Tuesday, August 16, 2016

How schools that obsess about standardized tests ruin them as measures of success - Vox

How schools that obsess about standardized tests ruin them as measures of success - Vox:

How schools that obsess about standardized tests ruin them as measures of success

The video changed everything. The surreptitious recording of a teacher berating a first-grader for failing to explain a math problem correctly, ripping up her paper, and then inexplicably telling the subdued child to go sit in the "calm down chair" went viral and jump-started a long-running national debate over the "no excuses" charter school model — a pedagogical approach marked by heavy workloads, rigid zero-tolerance discipline, and a relentless focus on metrics, particularly standardized tests.
The Success Academy Charter Schools are arguably the best-known institutions that follow this model. The storyline its proponents push is that no-excuses schools may be tough but they prepare students well: They represent a kind of educational tough love.
In real life, though, the data seems to show that Success Academy thrives by a combination of kicking out poorly performing students and training the remainder to perform well on tests that kids at other schools don’t really care about — or don’t care as much about.
Other critics have focused on how Success Academy focuses on excluding students who are not likely to perform well on tests — an option public schools don’t have. A parent of a kindergartener with a speech disability complained to the New York Daily News that the academy tried to force her son back into the public schools by framing his frustration in class as a disciplinary problem and repeatedly suspending him. The New York Timesrevealed that one principal at a Success Academy school had a list of low-performing students labeled "Got to Go."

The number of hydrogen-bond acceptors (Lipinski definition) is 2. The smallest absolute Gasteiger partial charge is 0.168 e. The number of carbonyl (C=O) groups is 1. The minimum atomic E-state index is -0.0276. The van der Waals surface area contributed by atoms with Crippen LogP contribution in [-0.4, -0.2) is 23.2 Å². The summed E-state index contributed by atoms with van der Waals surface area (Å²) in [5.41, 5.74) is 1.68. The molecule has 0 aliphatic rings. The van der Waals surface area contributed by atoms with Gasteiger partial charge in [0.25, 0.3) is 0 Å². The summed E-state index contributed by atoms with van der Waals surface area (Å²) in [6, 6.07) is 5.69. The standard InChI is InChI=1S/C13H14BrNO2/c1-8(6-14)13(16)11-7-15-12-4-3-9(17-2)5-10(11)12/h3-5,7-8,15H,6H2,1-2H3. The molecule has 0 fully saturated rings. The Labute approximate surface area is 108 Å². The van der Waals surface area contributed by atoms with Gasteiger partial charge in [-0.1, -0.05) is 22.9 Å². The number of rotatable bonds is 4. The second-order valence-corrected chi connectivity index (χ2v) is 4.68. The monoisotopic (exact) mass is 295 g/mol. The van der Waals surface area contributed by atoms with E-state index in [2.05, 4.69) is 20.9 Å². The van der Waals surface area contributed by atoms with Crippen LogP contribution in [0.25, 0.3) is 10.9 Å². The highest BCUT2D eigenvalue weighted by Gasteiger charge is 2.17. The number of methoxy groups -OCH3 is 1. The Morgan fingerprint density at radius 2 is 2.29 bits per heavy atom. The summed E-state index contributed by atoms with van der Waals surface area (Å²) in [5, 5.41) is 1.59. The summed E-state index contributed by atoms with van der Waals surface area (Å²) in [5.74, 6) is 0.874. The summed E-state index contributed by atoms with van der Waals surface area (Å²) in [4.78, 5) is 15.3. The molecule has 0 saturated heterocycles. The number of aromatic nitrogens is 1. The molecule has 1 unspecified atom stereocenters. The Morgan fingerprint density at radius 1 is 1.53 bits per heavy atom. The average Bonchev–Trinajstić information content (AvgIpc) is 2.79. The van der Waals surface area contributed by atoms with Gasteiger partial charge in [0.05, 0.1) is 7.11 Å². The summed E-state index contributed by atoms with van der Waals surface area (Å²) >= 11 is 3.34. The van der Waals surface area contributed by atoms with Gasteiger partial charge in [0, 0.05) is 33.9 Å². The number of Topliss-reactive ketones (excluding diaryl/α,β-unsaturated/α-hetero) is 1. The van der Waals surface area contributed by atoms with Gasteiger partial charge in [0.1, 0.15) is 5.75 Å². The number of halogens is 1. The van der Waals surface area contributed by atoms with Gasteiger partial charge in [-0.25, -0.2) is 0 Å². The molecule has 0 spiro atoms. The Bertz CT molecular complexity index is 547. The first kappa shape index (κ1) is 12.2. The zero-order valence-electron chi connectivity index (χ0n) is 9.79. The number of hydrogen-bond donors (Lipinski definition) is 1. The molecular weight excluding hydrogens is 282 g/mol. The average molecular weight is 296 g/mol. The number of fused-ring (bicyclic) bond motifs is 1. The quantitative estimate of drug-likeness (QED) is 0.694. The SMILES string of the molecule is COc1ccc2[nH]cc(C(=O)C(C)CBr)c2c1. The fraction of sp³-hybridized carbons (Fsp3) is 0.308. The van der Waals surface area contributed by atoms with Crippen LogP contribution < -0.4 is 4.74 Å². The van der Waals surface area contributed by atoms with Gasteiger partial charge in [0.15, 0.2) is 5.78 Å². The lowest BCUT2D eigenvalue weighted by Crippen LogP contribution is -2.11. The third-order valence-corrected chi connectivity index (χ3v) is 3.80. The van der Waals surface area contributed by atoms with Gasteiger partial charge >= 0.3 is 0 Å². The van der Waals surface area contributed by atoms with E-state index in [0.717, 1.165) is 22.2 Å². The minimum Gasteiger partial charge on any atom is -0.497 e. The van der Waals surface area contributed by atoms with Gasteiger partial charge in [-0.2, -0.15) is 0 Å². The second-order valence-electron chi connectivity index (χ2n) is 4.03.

The statistical problem with test score obsession

When a school uses selection and attrition policies that effectively filter out many of the extremely poor, students speaking English as a second language, and the learning disabled, that clearly calls into question test score advantages that such a school might have over an ordinary public school.
But the problems run even deeper than most critics realize: A look at the data combined with some basic principles of social science suggests that the practices of no-excuses charters are undermining the very foundation of data-based education reform.
As statisticians with experience teaching at the high school and college level, we recognize a familiar problem: A test that overshadows the ultimate outcomes it is intended to measure turns into an invalid test.
Back in the old Soviet Union, factories would produce masses of unusable products as a result of competition to meet unrealistic production quotas. Analogously, many charter schools, under pressure to deliver unrealistic gains in test scores, are contorting themselves to get the numbers they've promised. They're being rewarded for doing so. But that monomaniacal focus on test scores undermines the correlation between test scores and academic accomplishment that originally existed.
Thus, when there is a policy of teachers berating poorly performing students, it’s not tough love in the service of preparing students for future academic success. Rather, it’s consistent with a metrics-driven strategy that’s about looking good but not necessarily performing well.
In short, a statistical perspective can help reveal how behavior that seems like an How schools that obsess about standardized tests ruin them as measures of success - Vox:



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